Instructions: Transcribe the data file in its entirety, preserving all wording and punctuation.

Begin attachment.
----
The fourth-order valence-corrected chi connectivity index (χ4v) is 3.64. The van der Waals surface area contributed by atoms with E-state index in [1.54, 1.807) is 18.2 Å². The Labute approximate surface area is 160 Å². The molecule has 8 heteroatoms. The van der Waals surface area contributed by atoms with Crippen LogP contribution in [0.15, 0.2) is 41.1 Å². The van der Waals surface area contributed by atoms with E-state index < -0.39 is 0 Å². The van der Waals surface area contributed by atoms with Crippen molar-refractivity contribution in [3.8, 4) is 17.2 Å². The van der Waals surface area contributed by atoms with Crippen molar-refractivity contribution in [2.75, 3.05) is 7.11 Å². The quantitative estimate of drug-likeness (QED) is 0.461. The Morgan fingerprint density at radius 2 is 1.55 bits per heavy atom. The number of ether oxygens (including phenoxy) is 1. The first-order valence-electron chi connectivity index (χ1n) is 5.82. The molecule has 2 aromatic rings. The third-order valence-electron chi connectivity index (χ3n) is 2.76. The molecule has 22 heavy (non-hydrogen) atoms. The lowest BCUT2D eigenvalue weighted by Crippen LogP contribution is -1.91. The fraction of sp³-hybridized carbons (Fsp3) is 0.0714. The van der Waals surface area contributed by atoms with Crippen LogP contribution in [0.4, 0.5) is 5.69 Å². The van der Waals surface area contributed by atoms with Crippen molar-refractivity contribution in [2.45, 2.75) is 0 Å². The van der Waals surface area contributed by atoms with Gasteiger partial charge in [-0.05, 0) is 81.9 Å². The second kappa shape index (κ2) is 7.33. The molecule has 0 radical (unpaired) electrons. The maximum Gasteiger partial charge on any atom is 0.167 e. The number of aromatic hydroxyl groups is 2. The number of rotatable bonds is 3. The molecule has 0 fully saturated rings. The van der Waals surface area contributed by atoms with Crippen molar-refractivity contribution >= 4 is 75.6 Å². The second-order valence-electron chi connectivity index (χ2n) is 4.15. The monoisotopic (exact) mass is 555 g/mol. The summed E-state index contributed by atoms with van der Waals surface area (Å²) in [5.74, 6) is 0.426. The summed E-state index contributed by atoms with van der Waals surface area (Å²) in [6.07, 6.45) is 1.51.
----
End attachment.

The fourth-order valence-corrected chi connectivity index (χ4v) is 3.64. The van der Waals surface area contributed by atoms with E-state index in [1.54, 1.807) is 18.2 Å². The Labute approximate surface area is 160 Å². The molecule has 8 heteroatoms. The van der Waals surface area contributed by atoms with Crippen LogP contribution in [0.15, 0.2) is 41.1 Å². The van der Waals surface area contributed by atoms with E-state index < -0.39 is 0 Å². The van der Waals surface area contributed by atoms with Crippen molar-refractivity contribution in [3.8, 4) is 17.2 Å². The van der Waals surface area contributed by atoms with Crippen molar-refractivity contribution in [2.75, 3.05) is 7.11 Å². The quantitative estimate of drug-likeness (QED) is 0.461. The Morgan fingerprint density at radius 2 is 1.55 bits per heavy atom. The number of ether oxygens (including phenoxy) is 1. The first-order valence-electron chi connectivity index (χ1n) is 5.82. The molecule has 2 aromatic rings. The third-order valence-electron chi connectivity index (χ3n) is 2.76. The molecule has 22 heavy (non-hydrogen) atoms. The lowest BCUT2D eigenvalue weighted by Crippen LogP contribution is -1.91. The fraction of sp³-hybridized carbons (Fsp3) is 0.0714. The van der Waals surface area contributed by atoms with Crippen LogP contribution in [0.4, 0.5) is 5.69 Å². The van der Waals surface area contributed by atoms with Crippen molar-refractivity contribution in [2.45, 2.75) is 0 Å². The van der Waals surface area contributed by atoms with Gasteiger partial charge in [-0.05, 0) is 81.9 Å². The second kappa shape index (κ2) is 7.33. The molecule has 0 radical (unpaired) electrons. The maximum Gasteiger partial charge on any atom is 0.167 e. The number of aromatic hydroxyl groups is 2. The number of rotatable bonds is 3. The molecule has 0 fully saturated rings. The van der Waals surface area contributed by atoms with Crippen molar-refractivity contribution >= 4 is 75.6 Å². The second-order valence-electron chi connectivity index (χ2n) is 4.15. The monoisotopic (exact) mass is 555 g/mol. The summed E-state index contributed by atoms with van der Waals surface area (Å²) in [5.74, 6) is 0.426. The summed E-state index contributed by atoms with van der Waals surface area (Å²) in [6.07, 6.45) is 1.51.